After Diamond Days pulled out of the mini tour that covered The Booth Hall in Hereford, The Marrs Bar in Worcester, Y Castell in Pwllheli and Percy’s Cafe Bar in Whitchurch, hopes for the gig weren’t as high as they could have been. But, turning up The Marrs Bar on the 16th, it’s fair to say that No Poetry Promotions weren’t being beaten down. Quickly calling in Time of the Mouth as replacement, they put on one hell of a night that left us with a thirst for more of Calling Apollo’s formidable sound, not forgetting Time of the Mouth’s punked up covers.
Opening the night was Rivas who, with a bit more fine tuning, might be on to something good. Managing to fit in a cracking cover of Red Hot Chili Peppers whilst making Smash Mouth not sound as cheesy as usual, the band produced a mix of rock and blues that slides deep down into your stomach. And, amid an out of tune guitar, Rivas still entertained the audience, humbly interacting with them whilst they covered their mistakes. If the songs had proper endings and there was a little less chatter, I’m sure this upcoming Hereford act could do well.
We Signal Fire were up next, shaking the audience out of the more laid-back nature of Rivas as they brought their powerful alternative sound. With the dual vocals creating robust harmonies and the melodies being forceful enough that they deserved to be blasted loud and proud, this is a four-piece that have an impressive authority when they let rip. Mixing together their energetic stage presence and the moody mix of emotions that their music betrays, it wouldn’t be hard to imagine them between the pages of Rock Sound.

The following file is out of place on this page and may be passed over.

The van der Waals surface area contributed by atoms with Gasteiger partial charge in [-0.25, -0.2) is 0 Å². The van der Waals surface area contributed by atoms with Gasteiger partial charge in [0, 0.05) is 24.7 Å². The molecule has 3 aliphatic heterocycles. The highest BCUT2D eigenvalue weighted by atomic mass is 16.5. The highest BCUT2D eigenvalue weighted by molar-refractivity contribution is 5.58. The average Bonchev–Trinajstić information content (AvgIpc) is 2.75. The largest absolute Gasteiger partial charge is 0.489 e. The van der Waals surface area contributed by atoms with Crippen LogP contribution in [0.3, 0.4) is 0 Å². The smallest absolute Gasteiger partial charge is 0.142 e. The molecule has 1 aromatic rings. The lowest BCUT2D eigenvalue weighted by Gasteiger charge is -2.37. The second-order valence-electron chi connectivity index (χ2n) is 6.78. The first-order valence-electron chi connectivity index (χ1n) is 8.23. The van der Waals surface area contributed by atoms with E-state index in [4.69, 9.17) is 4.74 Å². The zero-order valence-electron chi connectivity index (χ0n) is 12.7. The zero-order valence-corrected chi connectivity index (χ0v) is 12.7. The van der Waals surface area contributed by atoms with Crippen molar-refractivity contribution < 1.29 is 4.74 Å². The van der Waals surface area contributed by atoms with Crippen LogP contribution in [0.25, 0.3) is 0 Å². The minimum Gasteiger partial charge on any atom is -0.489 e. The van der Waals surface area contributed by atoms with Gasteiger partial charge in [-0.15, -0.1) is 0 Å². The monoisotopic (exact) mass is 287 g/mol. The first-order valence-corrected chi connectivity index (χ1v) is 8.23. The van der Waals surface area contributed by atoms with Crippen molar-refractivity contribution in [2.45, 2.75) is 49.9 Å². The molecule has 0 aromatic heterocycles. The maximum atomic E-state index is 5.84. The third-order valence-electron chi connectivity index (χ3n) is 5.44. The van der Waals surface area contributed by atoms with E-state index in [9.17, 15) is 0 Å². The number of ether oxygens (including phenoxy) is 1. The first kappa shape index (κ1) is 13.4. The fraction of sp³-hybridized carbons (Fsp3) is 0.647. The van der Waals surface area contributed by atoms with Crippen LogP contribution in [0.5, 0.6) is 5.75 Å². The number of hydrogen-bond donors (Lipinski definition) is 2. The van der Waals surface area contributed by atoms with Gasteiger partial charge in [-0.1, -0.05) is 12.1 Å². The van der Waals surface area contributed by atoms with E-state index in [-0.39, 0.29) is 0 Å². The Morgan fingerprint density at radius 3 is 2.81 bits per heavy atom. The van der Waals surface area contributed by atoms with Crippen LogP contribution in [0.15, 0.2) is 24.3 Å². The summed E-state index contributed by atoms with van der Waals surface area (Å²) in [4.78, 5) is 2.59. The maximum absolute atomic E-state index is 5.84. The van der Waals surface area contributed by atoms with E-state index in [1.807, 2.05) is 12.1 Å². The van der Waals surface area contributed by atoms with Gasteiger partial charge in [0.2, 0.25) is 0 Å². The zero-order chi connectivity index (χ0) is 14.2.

But nothing could beat our favourite of the night: Calling Apollo. The five-piece from Cardiff could easily have filled out bigger venues as they were more than a commanding presence on stage. As their music went from dizzying highs to shattering lows that were punctuated by intriguing recordings, frontman Christian James Neale belted out vocals that felt more than right while rough riffs were punctuated by moody melodies. It’s easy to see that these guys are just waiting for their break – they’ve got everything they need already.
The night was closed by a fast, pop punk whirlwind courtesy of Time of the Mouth. Channeling pop punk dons Neck Deep, their set was full of energy and confidence. The trio combined their catchy riffs and mighty harmonies to create a set that was as fun as it was impressive. Ending the night with covers of Mr Brightside and Take On Me, Time of the Mouth exited the stage with a fair few new fans in the audience.